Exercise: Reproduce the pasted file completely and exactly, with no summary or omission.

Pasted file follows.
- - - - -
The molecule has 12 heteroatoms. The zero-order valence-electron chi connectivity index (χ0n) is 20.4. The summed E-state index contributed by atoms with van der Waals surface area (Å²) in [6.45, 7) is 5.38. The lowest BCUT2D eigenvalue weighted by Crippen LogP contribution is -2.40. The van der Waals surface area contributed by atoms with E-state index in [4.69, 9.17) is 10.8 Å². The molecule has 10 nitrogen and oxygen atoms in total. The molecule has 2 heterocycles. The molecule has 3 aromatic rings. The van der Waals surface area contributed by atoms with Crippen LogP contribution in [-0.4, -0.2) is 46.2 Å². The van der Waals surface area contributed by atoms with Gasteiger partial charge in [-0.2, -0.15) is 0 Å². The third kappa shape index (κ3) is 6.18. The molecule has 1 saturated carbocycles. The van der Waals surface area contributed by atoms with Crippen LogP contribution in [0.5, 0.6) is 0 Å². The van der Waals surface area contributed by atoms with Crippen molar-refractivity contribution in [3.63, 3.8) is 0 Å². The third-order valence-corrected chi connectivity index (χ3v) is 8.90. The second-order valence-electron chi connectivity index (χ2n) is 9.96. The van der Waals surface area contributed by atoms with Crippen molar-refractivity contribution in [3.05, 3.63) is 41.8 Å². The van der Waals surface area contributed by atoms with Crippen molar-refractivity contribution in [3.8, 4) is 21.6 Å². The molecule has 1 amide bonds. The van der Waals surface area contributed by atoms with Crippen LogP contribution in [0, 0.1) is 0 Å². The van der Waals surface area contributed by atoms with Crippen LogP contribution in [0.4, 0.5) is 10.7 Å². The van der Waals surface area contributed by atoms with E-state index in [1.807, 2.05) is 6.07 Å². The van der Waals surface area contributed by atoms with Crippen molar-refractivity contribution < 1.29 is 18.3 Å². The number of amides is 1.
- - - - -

The molecule has 12 heteroatoms. The zero-order valence-electron chi connectivity index (χ0n) is 20.4. The summed E-state index contributed by atoms with van der Waals surface area (Å²) in [6.45, 7) is 5.38. The lowest BCUT2D eigenvalue weighted by Crippen LogP contribution is -2.40. The van der Waals surface area contributed by atoms with E-state index in [4.69, 9.17) is 10.8 Å². The molecule has 10 nitrogen and oxygen atoms in total. The molecule has 2 heterocycles. The molecule has 3 aromatic rings. The van der Waals surface area contributed by atoms with Crippen LogP contribution in [-0.4, -0.2) is 46.2 Å². The van der Waals surface area contributed by atoms with Gasteiger partial charge in [-0.2, -0.15) is 0 Å². The third kappa shape index (κ3) is 6.18. The molecule has 1 saturated carbocycles. The van der Waals surface area contributed by atoms with Crippen LogP contribution in [0.5, 0.6) is 0 Å². The van der Waals surface area contributed by atoms with Crippen molar-refractivity contribution in [3.63, 3.8) is 0 Å². The third-order valence-corrected chi connectivity index (χ3v) is 8.90. The second-order valence-electron chi connectivity index (χ2n) is 9.96. The van der Waals surface area contributed by atoms with Crippen molar-refractivity contribution in [3.05, 3.63) is 41.8 Å². The van der Waals surface area contributed by atoms with Crippen molar-refractivity contribution in [3.8, 4) is 21.6 Å². The molecule has 1 amide bonds. The van der Waals surface area contributed by atoms with Crippen LogP contribution in [0, 0.1) is 0 Å². The van der Waals surface area contributed by atoms with Crippen LogP contribution in [0.4, 0.5) is 10.7 Å². The van der Waals surface area contributed by atoms with E-state index in [1.807, 2.05) is 6.07 Å². The van der Waals surface area contributed by atoms with Crippen molar-refractivity contribution < 1.29 is 18.3 Å². The number of amides is 1.